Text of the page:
Penn State's Franklin deals with scholarship squeeze

Nittany Lions coach James Franklin poses with Penn State alumni Rob and Lori Ridyard and their son Connor at the Valley Forge Casino. Franklin said the scholarship limitations have been "a real issue . . . for probably the last month or so."
Nittany Lions coach James Franklin poses with Penn State alumni Rob and Lori Ridyard and their son Connor at the Valley Forge Casino. Franklin said the scholarship limitations have been "a real issue . . . for probably the last month or so." (STEVEN M. FALK / Staff Photographer)
Posted: May 15, 2014

For the first time since the NCAA imposed sanctions on Penn State nearly two years ago, the Nittany Lions have a full complement of 25 scholarships to give to the incoming freshman class of 2015.

That still might not be enough for first-year coach James Franklin, who has gotten off to a quick start in recruiting, with oral commitments from 16 players. Because of NCAA sanctions from the Jerry Sandusky scandal, the Nittany Lions still will be five scholarships short of the maximum of 85 allowed to Division I teams in 2015.

Franklin would not comment on the numbers, but he acknowledged Tuesday that the scholarship squeeze has been "a real issue . . . for probably the last month or so" in a recruiting class that ranks as high as second nationally.

"I wish we had 45 scholarships to give out," Franklin said Tuesday at the Valley Forge Casino, the latest stop on the Penn State coaches caravan. "We don't, which is a little bit of a shame because we've got great momentum right now and there's a lot of people that want to be a part of what we're doing and where we're going. That's a good position to be in."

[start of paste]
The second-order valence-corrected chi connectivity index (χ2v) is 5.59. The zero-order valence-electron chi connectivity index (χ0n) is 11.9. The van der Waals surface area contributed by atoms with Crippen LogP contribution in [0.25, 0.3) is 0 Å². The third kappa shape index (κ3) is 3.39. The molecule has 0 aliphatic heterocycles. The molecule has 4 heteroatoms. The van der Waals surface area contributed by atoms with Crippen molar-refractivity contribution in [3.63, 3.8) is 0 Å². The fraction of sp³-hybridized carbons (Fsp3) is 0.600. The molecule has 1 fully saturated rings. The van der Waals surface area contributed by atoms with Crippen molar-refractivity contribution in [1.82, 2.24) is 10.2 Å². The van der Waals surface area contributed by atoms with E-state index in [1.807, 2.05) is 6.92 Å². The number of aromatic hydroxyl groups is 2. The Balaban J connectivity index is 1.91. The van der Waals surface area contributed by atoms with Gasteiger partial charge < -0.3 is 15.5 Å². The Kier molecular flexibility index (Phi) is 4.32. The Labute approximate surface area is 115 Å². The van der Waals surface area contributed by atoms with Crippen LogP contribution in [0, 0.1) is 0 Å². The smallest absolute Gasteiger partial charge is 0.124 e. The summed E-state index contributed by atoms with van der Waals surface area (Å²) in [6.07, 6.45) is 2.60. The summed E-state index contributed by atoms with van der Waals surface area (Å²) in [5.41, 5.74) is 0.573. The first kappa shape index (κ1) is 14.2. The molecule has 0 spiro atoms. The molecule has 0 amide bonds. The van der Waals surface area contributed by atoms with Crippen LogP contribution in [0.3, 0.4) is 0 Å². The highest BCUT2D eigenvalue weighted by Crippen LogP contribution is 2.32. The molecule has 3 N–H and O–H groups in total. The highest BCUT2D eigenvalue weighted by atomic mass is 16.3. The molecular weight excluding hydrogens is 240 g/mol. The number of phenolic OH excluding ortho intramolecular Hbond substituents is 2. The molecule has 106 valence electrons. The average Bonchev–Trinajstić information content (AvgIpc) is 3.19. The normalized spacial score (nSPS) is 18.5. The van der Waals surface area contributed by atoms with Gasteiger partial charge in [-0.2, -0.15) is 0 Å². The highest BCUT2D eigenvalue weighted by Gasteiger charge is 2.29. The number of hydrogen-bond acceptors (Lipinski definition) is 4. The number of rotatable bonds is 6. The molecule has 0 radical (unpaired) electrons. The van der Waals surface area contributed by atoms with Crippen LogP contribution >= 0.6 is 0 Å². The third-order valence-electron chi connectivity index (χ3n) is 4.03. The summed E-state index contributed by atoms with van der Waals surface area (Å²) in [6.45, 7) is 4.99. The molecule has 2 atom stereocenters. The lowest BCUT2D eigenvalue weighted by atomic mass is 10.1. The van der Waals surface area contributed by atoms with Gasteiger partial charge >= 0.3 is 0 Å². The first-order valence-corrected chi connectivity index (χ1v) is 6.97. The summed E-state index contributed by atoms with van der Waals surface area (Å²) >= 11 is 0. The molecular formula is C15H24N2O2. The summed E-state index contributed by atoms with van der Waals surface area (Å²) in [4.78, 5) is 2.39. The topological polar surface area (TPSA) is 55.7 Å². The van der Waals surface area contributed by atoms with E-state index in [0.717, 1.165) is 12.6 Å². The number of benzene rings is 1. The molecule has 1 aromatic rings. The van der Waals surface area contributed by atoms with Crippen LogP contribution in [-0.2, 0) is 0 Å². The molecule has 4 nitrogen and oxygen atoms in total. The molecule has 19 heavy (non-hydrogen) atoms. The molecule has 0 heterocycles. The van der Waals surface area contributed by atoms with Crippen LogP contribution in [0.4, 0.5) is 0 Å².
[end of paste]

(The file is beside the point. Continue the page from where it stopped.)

Franklin said that he has quotas by position and that he and his staff have had "open and honest conversations with the high school coaches and the parents and the kids."

"They kind of understand that," he said. "The positive thing, I think, in a lot of ways is, the guys that we're recruiting, they have a lot of options. So it's not like if it doesn't work out at Penn State, they don't have other options. We're just up front and honest. I think people understand when they really think about it."

On another subject, Franklin had nothing but praise for Jordan Matthews, who played wide receiver for him at Vanderbilt and was chosen by the Eagles in the second round of the NFL draft.

"I've got a man crush on Jordan Matthews, I do," he said. "He has all the physical things that are going to allow him to be successful at the next level. The thing I'm most excited about is how driven that guy is. When your best player on your team is also your hardest-working guy, that's unbelievably valuable. And he's smart. They're going to be able to use him in a lot of different ways."


jjuliano@phillynews.com

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